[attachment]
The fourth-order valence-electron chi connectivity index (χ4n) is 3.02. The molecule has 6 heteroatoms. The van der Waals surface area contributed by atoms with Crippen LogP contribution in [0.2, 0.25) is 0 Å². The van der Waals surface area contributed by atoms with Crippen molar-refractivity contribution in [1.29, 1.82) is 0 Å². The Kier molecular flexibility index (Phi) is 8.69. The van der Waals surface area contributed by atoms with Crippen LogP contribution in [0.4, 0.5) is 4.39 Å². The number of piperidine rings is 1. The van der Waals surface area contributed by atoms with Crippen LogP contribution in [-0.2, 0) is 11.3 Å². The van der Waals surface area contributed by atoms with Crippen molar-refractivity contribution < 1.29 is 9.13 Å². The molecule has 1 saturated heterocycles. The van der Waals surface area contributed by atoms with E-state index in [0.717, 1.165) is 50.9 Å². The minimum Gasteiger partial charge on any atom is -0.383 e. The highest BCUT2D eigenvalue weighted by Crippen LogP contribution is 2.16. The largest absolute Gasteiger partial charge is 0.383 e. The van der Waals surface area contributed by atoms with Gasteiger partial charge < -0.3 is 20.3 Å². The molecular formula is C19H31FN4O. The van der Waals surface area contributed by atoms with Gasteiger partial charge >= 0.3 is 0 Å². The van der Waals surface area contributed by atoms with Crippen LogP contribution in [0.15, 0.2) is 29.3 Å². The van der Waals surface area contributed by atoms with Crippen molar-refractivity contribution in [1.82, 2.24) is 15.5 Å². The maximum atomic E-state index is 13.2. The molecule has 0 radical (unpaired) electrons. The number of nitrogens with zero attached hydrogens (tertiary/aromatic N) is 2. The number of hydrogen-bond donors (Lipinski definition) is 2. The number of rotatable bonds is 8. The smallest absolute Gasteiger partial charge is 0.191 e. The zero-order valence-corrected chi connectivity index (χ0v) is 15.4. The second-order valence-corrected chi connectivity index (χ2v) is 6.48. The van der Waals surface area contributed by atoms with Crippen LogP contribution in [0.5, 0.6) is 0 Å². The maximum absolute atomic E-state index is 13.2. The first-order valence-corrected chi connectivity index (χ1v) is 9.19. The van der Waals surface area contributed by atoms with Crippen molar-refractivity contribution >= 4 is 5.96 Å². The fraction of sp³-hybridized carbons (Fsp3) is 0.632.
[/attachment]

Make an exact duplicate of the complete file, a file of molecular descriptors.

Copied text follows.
The fourth-order valence-electron chi connectivity index (χ4n) is 3.02. The molecule has 6 heteroatoms. The van der Waals surface area contributed by atoms with Crippen LogP contribution in [0.2, 0.25) is 0 Å². The van der Waals surface area contributed by atoms with Crippen molar-refractivity contribution in [1.29, 1.82) is 0 Å². The Kier molecular flexibility index (Phi) is 8.69. The van der Waals surface area contributed by atoms with Crippen LogP contribution in [0.4, 0.5) is 4.39 Å². The number of piperidine rings is 1. The van der Waals surface area contributed by atoms with Crippen LogP contribution in [-0.2, 0) is 11.3 Å². The van der Waals surface area contributed by atoms with Crippen molar-refractivity contribution < 1.29 is 9.13 Å². The molecule has 1 saturated heterocycles. The van der Waals surface area contributed by atoms with E-state index in [0.717, 1.165) is 50.9 Å². The minimum Gasteiger partial charge on any atom is -0.383 e. The highest BCUT2D eigenvalue weighted by Crippen LogP contribution is 2.16. The largest absolute Gasteiger partial charge is 0.383 e. The van der Waals surface area contributed by atoms with Gasteiger partial charge < -0.3 is 20.3 Å². The molecular formula is C19H31FN4O. The van der Waals surface area contributed by atoms with Gasteiger partial charge >= 0.3 is 0 Å². The van der Waals surface area contributed by atoms with Crippen LogP contribution in [0.15, 0.2) is 29.3 Å². The van der Waals surface area contributed by atoms with Crippen molar-refractivity contribution in [1.82, 2.24) is 15.5 Å². The maximum atomic E-state index is 13.2. The molecule has 0 radical (unpaired) electrons. The number of nitrogens with zero attached hydrogens (tertiary/aromatic N) is 2. The number of hydrogen-bond donors (Lipinski definition) is 2. The number of rotatable bonds is 8. The smallest absolute Gasteiger partial charge is 0.191 e. The zero-order valence-corrected chi connectivity index (χ0v) is 15.4. The second-order valence-corrected chi connectivity index (χ2v) is 6.48. The van der Waals surface area contributed by atoms with Crippen LogP contribution in [0.5, 0.6) is 0 Å². The maximum absolute atomic E-state index is 13.2. The first-order valence-corrected chi connectivity index (χ1v) is 9.19. The van der Waals surface area contributed by atoms with Crippen molar-refractivity contribution >= 4 is 5.96 Å². The fraction of sp³-hybridized carbons (Fsp3) is 0.632.